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The authors concede that the revolution in military affairs holds great promise for conventional, combined-arms warfare, but conclude that its potential value in conflict short of war, whether terrorism, insurgency, or violence associated with narcotrafficking, is not so clear-cut. Given this, national leaders and strategists should proceed cautiously and only after a full exploration of the ethical, political, and social implications of their decisions. To illustrate this, the authors develop a hypothetical future scenario--a "history" of U.S. efforts in conflict short of war during the first decade of the 21st century. It is too early to offer concrete policy prescriptions for adapting many aspects of the revolution in military affairs to conflict short of war, but the authors do suggest an array of questions that should be debated. In order to decide whether to apply new technology and emerging concepts or how to employ them, the United States must first reach consensus on ultimate objectives and acceptable costs.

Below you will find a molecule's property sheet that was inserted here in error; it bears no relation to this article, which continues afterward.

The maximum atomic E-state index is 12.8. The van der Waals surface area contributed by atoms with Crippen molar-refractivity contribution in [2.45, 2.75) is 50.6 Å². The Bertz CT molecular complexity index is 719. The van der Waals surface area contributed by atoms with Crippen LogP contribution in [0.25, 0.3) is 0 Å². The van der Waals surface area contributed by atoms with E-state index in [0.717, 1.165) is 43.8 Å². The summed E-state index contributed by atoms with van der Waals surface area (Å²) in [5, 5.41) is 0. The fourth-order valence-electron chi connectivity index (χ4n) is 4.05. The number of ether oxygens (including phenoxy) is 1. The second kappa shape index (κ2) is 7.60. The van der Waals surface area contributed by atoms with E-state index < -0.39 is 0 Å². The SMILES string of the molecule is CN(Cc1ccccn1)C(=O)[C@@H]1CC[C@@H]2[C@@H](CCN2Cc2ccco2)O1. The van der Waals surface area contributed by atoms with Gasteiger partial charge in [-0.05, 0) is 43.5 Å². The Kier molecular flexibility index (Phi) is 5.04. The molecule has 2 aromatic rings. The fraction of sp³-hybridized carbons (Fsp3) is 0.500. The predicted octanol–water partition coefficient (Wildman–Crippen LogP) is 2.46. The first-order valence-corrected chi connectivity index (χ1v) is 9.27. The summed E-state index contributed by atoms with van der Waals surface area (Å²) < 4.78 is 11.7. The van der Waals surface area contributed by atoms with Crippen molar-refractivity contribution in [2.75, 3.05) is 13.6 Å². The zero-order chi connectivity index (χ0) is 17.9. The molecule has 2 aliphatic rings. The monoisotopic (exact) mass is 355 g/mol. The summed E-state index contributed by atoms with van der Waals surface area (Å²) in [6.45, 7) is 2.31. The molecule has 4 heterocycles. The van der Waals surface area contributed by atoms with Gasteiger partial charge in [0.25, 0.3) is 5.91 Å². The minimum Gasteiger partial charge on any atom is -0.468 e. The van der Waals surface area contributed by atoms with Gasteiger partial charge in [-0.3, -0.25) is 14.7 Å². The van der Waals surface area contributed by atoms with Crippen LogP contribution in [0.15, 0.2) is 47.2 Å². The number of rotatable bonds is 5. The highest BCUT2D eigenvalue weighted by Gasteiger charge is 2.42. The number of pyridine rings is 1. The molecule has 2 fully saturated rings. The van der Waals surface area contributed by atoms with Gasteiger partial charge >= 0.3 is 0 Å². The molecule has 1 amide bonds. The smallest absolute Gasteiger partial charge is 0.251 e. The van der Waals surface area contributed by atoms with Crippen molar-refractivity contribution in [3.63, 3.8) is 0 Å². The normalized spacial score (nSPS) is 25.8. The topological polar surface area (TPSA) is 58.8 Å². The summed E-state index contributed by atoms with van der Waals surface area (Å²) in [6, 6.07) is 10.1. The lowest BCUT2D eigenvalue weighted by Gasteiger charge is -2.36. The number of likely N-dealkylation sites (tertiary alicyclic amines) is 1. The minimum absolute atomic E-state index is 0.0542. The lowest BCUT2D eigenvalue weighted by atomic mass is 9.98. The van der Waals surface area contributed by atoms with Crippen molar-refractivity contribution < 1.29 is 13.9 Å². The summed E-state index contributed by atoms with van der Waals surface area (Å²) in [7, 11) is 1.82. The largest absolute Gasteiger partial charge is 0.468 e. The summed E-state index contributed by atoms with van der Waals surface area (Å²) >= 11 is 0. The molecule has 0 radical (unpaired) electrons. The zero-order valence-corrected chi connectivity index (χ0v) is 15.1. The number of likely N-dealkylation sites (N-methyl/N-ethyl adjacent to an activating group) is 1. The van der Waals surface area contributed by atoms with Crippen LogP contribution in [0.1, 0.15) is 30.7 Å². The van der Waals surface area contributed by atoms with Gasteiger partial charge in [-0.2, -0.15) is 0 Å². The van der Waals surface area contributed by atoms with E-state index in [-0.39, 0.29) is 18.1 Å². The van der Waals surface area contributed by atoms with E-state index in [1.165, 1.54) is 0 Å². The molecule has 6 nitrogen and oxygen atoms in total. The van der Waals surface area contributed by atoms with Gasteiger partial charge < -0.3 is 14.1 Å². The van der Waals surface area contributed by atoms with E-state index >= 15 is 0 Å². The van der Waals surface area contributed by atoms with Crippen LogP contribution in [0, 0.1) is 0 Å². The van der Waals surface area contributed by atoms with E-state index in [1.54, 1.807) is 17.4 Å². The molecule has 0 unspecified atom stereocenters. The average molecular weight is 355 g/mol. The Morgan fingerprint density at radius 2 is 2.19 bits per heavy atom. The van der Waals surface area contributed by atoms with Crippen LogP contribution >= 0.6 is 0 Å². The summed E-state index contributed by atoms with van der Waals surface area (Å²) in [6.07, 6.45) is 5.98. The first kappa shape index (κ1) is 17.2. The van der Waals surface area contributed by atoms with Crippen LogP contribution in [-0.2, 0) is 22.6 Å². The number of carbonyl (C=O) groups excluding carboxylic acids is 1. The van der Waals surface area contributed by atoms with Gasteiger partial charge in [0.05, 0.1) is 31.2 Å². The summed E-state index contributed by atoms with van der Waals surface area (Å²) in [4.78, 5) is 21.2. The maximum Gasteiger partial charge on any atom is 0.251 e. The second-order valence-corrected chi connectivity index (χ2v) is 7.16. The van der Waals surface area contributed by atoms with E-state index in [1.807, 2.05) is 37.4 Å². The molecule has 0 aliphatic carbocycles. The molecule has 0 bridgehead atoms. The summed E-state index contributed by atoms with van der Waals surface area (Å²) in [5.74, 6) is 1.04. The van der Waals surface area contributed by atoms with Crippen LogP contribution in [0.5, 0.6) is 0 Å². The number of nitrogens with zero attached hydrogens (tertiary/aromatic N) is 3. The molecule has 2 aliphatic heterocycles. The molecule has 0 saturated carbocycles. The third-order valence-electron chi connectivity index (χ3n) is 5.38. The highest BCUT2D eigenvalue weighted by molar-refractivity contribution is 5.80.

Kievit; Metz; Emerging Concepts
James Kievit LTC and Steven Metz Dr.,
The Revolution in Military Affairs and Conflict Short of War ( US Army War College Press, 1994),